Dominic Cummings’s ex-brother-in-law last night rode to his defence by insisting it was ‘very, very easy’ for the PM’s chief adviser to self-isolate at his parents’ home in Durham.
Matthew Herriott, a farmer who lives close to North Lodge, said that the property includes a number of self-contained apartments attached to the main building, which are only accessible via a separate entrance.
It meant that Cummings, his wife Mary Wakefield and their young son were able to stay in the £800,0000 sandstone farmhouse without coming into contact with his parents, Morag and Robert.
Under fire: Dominic Cummings and his wife Mary Wakefield leaving home yesterday
There are also outbuildings on the estate where guests are believed to stay from time to time.
In a statement yesterday, Downing Street insisted Mr Cummings’s sister shopped for the family and left everything outside the door.
‘North Lodge is without question big enough to accommodate that amount of people,’ Mr Herriott told The Mail on Sunday. ‘It’s one building but it’s split into separate apartments so it’s very, very easy for everyone to self-isolate.
‘It has several extensions, if you will, so it’s more than adequate to live there and not to have any contact with anybody whatsoever. It is also set in an acre of grounds I believe.’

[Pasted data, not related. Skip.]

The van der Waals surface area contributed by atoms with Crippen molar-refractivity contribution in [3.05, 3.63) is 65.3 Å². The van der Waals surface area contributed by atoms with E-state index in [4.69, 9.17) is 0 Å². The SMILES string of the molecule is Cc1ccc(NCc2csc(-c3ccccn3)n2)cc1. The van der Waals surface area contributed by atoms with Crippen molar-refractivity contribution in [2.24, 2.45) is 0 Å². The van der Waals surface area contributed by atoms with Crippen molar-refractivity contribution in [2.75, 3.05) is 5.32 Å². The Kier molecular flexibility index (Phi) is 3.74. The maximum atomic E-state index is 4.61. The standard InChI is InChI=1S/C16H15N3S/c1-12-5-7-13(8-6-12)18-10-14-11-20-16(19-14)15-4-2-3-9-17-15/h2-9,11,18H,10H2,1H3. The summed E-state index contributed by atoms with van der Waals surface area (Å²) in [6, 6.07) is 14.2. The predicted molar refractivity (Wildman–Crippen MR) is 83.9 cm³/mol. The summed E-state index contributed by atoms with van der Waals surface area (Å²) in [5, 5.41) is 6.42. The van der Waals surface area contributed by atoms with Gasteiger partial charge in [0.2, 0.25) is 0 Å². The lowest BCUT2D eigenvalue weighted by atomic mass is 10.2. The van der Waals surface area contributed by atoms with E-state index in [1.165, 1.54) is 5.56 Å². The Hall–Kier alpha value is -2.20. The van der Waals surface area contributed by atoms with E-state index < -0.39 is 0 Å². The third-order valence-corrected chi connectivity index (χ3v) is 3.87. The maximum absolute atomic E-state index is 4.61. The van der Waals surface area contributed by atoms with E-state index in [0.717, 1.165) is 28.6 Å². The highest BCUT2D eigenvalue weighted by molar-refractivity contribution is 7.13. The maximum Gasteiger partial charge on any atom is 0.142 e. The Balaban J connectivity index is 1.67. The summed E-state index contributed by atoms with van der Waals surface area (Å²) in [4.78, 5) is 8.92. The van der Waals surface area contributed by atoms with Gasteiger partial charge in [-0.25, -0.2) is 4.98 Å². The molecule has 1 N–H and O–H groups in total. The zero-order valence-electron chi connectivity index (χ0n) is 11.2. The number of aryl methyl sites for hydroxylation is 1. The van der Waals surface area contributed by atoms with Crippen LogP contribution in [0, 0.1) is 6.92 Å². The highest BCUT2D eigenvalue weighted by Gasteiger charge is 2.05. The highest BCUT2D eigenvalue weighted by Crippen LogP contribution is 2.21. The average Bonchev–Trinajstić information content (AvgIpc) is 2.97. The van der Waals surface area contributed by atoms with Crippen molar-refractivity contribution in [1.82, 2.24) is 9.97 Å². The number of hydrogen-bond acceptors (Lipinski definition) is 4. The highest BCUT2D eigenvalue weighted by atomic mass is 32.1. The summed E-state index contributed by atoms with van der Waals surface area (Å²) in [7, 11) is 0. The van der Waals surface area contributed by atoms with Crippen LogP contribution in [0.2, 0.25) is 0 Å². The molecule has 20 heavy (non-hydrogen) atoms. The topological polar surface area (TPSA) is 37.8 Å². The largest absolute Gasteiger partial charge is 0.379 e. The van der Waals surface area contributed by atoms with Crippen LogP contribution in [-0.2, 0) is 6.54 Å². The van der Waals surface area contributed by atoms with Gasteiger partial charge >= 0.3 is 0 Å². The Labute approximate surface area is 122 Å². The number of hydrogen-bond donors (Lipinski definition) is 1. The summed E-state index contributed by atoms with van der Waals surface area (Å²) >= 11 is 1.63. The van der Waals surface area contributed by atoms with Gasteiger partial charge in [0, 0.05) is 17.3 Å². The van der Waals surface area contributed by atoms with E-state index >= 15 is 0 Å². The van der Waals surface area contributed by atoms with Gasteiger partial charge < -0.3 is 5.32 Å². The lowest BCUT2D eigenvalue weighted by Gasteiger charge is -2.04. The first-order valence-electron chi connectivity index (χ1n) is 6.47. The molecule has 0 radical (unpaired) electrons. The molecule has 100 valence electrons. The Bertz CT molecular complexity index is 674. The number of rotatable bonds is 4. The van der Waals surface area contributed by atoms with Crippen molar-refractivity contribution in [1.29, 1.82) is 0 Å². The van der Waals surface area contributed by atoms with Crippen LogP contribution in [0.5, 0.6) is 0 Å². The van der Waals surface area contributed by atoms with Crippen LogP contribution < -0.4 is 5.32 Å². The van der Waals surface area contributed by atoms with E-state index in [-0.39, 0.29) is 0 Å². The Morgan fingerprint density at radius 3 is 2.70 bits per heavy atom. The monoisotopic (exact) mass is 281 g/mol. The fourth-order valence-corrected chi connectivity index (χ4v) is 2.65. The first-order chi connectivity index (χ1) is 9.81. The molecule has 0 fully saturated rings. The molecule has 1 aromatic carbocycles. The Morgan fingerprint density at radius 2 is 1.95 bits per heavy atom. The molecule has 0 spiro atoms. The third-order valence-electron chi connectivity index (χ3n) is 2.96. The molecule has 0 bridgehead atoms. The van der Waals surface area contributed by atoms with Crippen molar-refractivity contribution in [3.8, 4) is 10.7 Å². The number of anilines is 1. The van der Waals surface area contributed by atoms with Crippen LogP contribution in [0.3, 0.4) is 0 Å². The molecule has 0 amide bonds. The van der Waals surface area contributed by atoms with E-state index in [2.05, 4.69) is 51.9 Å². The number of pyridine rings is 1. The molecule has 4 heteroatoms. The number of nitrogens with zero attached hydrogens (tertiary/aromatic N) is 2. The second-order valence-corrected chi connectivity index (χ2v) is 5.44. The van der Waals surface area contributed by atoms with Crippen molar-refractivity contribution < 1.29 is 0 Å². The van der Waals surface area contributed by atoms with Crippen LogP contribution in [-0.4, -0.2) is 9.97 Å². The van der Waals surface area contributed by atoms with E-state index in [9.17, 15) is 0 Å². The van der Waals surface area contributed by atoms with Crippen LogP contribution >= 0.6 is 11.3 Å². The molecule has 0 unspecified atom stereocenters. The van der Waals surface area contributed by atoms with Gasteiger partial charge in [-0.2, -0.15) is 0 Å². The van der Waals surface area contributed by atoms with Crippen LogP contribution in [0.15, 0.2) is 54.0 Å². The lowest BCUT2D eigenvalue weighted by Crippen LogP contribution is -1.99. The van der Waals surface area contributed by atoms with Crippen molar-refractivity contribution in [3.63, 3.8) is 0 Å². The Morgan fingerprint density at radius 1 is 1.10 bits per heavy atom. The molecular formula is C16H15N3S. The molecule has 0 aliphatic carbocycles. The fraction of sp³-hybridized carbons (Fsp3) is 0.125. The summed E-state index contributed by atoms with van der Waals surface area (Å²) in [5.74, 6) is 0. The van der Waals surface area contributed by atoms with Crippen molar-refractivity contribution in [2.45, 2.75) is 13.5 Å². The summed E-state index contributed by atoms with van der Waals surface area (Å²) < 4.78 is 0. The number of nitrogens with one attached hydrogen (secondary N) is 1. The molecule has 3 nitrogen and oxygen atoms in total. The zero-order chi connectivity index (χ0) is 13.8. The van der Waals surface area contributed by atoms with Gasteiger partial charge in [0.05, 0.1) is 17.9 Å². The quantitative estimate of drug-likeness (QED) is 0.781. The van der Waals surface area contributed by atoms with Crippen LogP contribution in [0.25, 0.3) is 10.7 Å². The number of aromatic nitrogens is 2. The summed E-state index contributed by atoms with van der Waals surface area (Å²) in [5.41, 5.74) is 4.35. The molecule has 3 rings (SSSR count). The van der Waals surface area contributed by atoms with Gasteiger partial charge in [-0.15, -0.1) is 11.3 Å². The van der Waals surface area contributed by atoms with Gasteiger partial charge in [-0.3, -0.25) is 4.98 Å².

The property includes a number of self-contained apartments attached to the main building, which are only accessible via a separate entrance
In a statement yesterday, Downing Street insisted Mr Cummings’s sister shopped for the family and left everything outside the door
Mr Cummings’s father bought the property in 1999 after retiring from the oil industry.
Mr Cummings, who is now co-owner of North Lodge with his father, came under fire last year after it emerged that his family had received £235,000 in EU farming subsidies. There is no suggestion of any wrongdoing. It is believed he became an owner of the cottage in 2002 after leaving his job as the Conservative Party’s head of strategy.
According to a profile of Mr Cummings by the Conservative Home website, after quitting the job, ‘he then proceeded to spend two and a half years in a bunker he and his father built for him on their farm in Durham, reading science and history and trying to understand the world’.